UPDATE: The results are in. Here are this year's reader's choice winners. Thanks for voting!
FORTUNE - Every year, Fortune selects its Businessperson of the Year (we'll reveal our winner along with the runners up on November 21). But we want to open up the selection process to you, our readers.
This year, we've asked a select group of Fortune staffers and contributors to nominate their MVPs within their respective beats. In today's installment, Fortune finance writer Stephen Gandel offers his selection of top performers on Wall Street for 2013. Cast your vote below for this year's reader's choice picks.
James Gorman - CEO, Chairman of Morgan Stanley
If the award was called Businessperson who Pulled off the Best Turnaround of the Year -- and why isn't it? -- it would have to go to Gorman. A year ago, the CEO of Morgan Stanley (MS) was dealing with the fallout of the Facebook (FB) IPO flop and a potential three notch downgrade from the credit ratings agencies. The acquisition of Citigroup's (C) Smith Barney, which Gorman masterminded, was in trouble. Gorman looked like he was headed for the exit. But now he is increasingly looking like one of the best managers on Wall Street. In the latest quarter, Morgan Stanley (MS) produced solid results, while rivals like Goldman Sachs (GS) struggled. What's more, his push to de-risk his firm has made Gorman popular with regulators and Washington. And the firm has be able to avoid many of the legal troubles that have plagued other big banks. (Those last two things might be related.) And the market has noticed. Shares of the bank have climbed a remarkable 58% this year, about double most rivals.
John Stumpf - CEO of Wells Fargo
This year, Stumpf steered the Wells Fargo (WFC) wagon to profit town. The San Francisco-based bank is on track to earn nearly $21 billion in 2013. That will give Wells the title of most profitable bank in the U.S., something that Stumpf's predecessors have never been able to claim. The bank got an assist from Jamie Dimon and JPMorgan Chase's (JPM) continuing legal woes. Still, Wells never abandoned the mortgage market, solidifying its lead in the home lending business as others were running for cover. That has paid off. More than any other bank, Wells has benefited from the low interest rate refi boom, and the rebound of the housing market. Wells Fargo may not be able to hold onto the most profitable crown for long, but this award is for 2013.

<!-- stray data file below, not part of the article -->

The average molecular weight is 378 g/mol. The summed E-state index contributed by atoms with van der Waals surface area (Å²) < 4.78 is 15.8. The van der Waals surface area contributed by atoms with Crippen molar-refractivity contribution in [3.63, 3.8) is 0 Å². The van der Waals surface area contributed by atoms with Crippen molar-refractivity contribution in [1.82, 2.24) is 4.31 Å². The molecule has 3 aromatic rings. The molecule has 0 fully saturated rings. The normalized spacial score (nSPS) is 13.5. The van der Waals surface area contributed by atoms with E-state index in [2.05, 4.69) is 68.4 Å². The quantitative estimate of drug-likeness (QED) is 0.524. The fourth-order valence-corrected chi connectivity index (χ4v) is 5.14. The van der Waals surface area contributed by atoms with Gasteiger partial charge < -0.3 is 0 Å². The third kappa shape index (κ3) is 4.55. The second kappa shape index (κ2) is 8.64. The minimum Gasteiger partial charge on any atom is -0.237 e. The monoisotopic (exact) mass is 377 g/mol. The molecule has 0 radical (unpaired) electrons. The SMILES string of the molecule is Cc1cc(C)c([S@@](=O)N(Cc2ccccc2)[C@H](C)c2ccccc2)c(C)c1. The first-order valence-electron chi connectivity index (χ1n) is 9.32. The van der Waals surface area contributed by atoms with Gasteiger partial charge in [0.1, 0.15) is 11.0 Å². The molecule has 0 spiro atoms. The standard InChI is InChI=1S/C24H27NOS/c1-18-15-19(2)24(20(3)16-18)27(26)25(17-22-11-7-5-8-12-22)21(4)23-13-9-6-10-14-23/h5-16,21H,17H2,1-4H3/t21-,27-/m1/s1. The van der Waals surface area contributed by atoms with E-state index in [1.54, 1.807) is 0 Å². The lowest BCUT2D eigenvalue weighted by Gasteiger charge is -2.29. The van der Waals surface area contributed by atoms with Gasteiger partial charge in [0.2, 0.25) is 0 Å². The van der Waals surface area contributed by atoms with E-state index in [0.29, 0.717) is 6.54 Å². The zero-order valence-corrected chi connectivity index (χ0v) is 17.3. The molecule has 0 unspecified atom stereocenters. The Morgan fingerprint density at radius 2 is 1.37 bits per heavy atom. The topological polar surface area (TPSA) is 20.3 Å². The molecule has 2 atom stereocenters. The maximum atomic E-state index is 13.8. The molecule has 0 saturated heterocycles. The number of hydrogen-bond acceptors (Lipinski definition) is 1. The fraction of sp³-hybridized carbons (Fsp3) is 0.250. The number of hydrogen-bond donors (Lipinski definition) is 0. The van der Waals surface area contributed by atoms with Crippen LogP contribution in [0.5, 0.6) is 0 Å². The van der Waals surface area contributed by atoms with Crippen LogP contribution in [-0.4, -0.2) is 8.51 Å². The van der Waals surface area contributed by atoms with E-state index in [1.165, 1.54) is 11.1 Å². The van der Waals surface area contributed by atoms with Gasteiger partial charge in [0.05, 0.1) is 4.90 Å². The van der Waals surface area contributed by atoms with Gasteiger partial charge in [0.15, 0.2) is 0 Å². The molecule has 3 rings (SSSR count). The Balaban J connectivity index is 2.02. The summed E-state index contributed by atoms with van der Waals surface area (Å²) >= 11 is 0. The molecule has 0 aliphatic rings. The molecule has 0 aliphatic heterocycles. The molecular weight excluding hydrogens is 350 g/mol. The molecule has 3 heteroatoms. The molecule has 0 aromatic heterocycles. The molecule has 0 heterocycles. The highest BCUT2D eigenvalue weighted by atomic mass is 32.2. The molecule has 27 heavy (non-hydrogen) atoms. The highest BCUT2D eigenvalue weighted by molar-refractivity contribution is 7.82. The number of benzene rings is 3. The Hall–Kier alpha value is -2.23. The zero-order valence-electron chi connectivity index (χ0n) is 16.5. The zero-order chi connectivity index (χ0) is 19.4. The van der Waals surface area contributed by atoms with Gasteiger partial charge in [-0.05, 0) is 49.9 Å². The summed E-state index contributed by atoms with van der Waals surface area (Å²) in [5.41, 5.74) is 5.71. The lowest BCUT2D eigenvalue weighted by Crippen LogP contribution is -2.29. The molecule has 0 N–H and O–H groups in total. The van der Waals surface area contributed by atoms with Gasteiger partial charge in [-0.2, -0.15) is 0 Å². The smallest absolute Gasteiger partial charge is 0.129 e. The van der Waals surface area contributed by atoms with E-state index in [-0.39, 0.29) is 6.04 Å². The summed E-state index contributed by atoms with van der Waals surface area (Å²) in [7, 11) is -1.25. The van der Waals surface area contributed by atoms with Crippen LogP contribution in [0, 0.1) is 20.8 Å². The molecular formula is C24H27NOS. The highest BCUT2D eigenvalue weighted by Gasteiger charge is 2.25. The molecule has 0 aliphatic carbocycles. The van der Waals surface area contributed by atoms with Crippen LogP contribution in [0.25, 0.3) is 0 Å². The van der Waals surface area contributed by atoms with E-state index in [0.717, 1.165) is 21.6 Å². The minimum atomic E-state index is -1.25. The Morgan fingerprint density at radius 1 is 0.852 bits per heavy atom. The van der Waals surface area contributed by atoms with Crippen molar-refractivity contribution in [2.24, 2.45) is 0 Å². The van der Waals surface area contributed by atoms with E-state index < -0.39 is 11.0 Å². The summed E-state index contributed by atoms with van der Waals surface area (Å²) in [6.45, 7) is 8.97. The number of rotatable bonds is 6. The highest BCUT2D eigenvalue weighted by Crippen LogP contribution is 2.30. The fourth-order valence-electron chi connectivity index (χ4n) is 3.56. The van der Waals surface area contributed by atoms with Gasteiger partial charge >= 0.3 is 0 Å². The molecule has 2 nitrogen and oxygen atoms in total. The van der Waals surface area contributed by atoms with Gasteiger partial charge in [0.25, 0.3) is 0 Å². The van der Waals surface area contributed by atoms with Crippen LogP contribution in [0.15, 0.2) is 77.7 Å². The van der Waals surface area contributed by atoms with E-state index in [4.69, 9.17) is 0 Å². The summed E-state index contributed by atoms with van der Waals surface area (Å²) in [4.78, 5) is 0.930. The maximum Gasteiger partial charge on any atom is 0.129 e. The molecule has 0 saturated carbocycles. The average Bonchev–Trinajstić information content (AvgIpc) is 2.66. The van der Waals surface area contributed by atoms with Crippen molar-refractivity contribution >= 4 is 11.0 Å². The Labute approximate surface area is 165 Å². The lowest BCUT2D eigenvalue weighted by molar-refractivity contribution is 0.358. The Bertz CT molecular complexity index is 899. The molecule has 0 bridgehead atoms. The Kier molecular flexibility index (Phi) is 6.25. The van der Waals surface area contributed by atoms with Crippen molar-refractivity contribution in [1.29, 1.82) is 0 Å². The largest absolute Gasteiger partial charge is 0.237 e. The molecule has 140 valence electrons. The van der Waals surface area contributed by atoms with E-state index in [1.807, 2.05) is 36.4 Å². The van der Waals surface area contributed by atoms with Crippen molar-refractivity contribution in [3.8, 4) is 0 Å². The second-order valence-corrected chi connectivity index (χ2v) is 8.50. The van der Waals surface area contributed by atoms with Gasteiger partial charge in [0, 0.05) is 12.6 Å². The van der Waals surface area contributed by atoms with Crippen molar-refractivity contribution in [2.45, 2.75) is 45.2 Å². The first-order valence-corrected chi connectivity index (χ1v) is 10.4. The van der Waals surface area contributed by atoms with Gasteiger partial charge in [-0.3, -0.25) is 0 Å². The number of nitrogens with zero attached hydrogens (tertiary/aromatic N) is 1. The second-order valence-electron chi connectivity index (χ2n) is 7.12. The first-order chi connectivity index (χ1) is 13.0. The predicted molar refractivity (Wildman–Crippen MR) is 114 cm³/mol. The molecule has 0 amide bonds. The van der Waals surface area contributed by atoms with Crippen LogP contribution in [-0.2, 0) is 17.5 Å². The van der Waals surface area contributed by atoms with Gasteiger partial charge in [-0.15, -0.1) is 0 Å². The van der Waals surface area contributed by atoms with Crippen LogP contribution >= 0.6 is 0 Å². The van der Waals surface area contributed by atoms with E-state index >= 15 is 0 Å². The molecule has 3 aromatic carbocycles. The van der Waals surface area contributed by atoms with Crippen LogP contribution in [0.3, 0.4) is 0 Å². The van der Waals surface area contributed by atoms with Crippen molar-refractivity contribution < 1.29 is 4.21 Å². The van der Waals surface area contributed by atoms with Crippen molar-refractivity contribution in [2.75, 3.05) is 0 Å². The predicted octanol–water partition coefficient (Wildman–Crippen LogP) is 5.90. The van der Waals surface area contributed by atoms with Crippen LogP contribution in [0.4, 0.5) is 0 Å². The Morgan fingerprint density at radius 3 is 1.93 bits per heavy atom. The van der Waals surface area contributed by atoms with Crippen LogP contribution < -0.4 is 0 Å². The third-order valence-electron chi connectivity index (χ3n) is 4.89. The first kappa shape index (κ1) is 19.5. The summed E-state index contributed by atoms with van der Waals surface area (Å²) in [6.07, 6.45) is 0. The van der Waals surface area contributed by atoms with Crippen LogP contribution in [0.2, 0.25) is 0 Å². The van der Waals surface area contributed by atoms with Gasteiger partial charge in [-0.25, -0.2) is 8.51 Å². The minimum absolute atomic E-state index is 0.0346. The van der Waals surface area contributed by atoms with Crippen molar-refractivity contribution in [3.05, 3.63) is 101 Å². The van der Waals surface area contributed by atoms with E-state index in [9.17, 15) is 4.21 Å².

Jeff Ubben - Managing Partner of ValueAct
Hedge fund manager Ubben usually takes his time before he makes an investment. But earlier this year, a partner said he should take a look at Microsoft (MSFT). Within two months, Ubben was at an investment conference announcing a $2 billion stake in the software giant. The quick move has paid off. Microsoft's shares are up 41% this year. And Ubben has won a seat on Microsoft's board. Overall, Ubben's fund was up 20% in the first nine months of 2013, which was about four times better than the average hedge fund. That's drawing more money to the firm. ValueAct now manages $12 billion, up from $2.5 billion at end of 2009.
Carl Icahn - Founder of Icahn Capital Management
From getting to smack down his chief nemesis live on CNBC to his many meals with Apple (AAPL) CEO Tim Cook, it's clear that Icahn has had a pretty sweet year. And even though he didn't end up winning the fight for Dell (DELL), he still ended up making money on the deal. Investments in Netflix (NFLX) and Chesapeake (CHK) have also paid off. Shares of publicly traded investment company Icahn Enterprises, of which Icahn owns 80%, are up 150% this year. And with just 49 Tweets, Icahn has over 100,000 followers. That's a pretty good return on investment. Bottom-line: The great-grandfather of activist investing showed in 2013 that he still has game.
Larry Fink - CEO, Chairman of Blackrock
Fink got his start in the bond business. But a recent shift toward stocks hasn't stopped him or his firm. In 2013, Blackrock crossed another mega-milestone. It now manages a staggering $4 trillion. And after a lackluster 2012, Blackrock's earnings are up solidly this year. Shares of the company have climbed 45%.
More Businessperson of the Year - Reader's Choice: